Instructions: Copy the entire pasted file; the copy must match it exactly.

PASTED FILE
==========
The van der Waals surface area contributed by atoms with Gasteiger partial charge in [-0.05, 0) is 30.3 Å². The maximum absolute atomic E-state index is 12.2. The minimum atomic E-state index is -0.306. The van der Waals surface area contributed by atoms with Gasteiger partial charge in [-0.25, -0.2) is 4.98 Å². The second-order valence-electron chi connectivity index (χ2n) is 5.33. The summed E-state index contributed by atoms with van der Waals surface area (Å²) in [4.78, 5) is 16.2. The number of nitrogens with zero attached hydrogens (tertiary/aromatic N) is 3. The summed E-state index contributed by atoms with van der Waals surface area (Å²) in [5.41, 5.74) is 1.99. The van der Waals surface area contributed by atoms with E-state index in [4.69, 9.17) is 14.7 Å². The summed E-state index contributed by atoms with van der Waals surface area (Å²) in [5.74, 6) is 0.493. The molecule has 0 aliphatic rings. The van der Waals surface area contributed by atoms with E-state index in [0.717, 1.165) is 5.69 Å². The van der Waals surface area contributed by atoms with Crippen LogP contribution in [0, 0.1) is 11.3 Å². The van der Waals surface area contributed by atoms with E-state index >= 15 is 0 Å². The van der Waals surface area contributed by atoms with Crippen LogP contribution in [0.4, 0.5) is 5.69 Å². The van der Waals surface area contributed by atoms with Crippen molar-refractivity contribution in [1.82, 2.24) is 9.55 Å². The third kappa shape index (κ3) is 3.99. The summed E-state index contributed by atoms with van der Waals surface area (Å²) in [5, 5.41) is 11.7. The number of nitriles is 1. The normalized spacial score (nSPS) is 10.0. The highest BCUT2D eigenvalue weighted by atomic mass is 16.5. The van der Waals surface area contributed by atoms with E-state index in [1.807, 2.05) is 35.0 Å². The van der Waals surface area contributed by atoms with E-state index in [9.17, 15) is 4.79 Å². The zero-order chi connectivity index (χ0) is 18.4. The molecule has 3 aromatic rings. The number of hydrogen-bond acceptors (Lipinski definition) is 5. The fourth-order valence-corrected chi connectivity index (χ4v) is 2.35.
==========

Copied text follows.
The van der Waals surface area contributed by atoms with Gasteiger partial charge in [-0.05, 0) is 30.3 Å². The maximum absolute atomic E-state index is 12.2. The minimum atomic E-state index is -0.306. The van der Waals surface area contributed by atoms with Gasteiger partial charge in [-0.25, -0.2) is 4.98 Å². The second-order valence-electron chi connectivity index (χ2n) is 5.33. The summed E-state index contributed by atoms with van der Waals surface area (Å²) in [4.78, 5) is 16.2. The number of nitrogens with zero attached hydrogens (tertiary/aromatic N) is 3. The summed E-state index contributed by atoms with van der Waals surface area (Å²) in [5.41, 5.74) is 1.99. The van der Waals surface area contributed by atoms with E-state index in [4.69, 9.17) is 14.7 Å². The summed E-state index contributed by atoms with van der Waals surface area (Å²) in [5.74, 6) is 0.493. The molecule has 0 aliphatic rings. The van der Waals surface area contributed by atoms with E-state index in [0.717, 1.165) is 5.69 Å². The van der Waals surface area contributed by atoms with Crippen LogP contribution in [0, 0.1) is 11.3 Å². The van der Waals surface area contributed by atoms with E-state index >= 15 is 0 Å². The van der Waals surface area contributed by atoms with Crippen LogP contribution in [0.4, 0.5) is 5.69 Å². The van der Waals surface area contributed by atoms with Crippen molar-refractivity contribution in [1.82, 2.24) is 9.55 Å². The third kappa shape index (κ3) is 3.99. The summed E-state index contributed by atoms with van der Waals surface area (Å²) in [5, 5.41) is 11.7. The number of nitriles is 1. The normalized spacial score (nSPS) is 10.0. The highest BCUT2D eigenvalue weighted by atomic mass is 16.5. The van der Waals surface area contributed by atoms with E-state index in [1.807, 2.05) is 35.0 Å². The van der Waals surface area contributed by atoms with E-state index in [9.17, 15) is 4.79 Å². The zero-order chi connectivity index (χ0) is 18.4. The molecule has 3 aromatic rings. The number of hydrogen-bond acceptors (Lipinski definition) is 5. The fourth-order valence-corrected chi connectivity index (χ4v) is 2.35.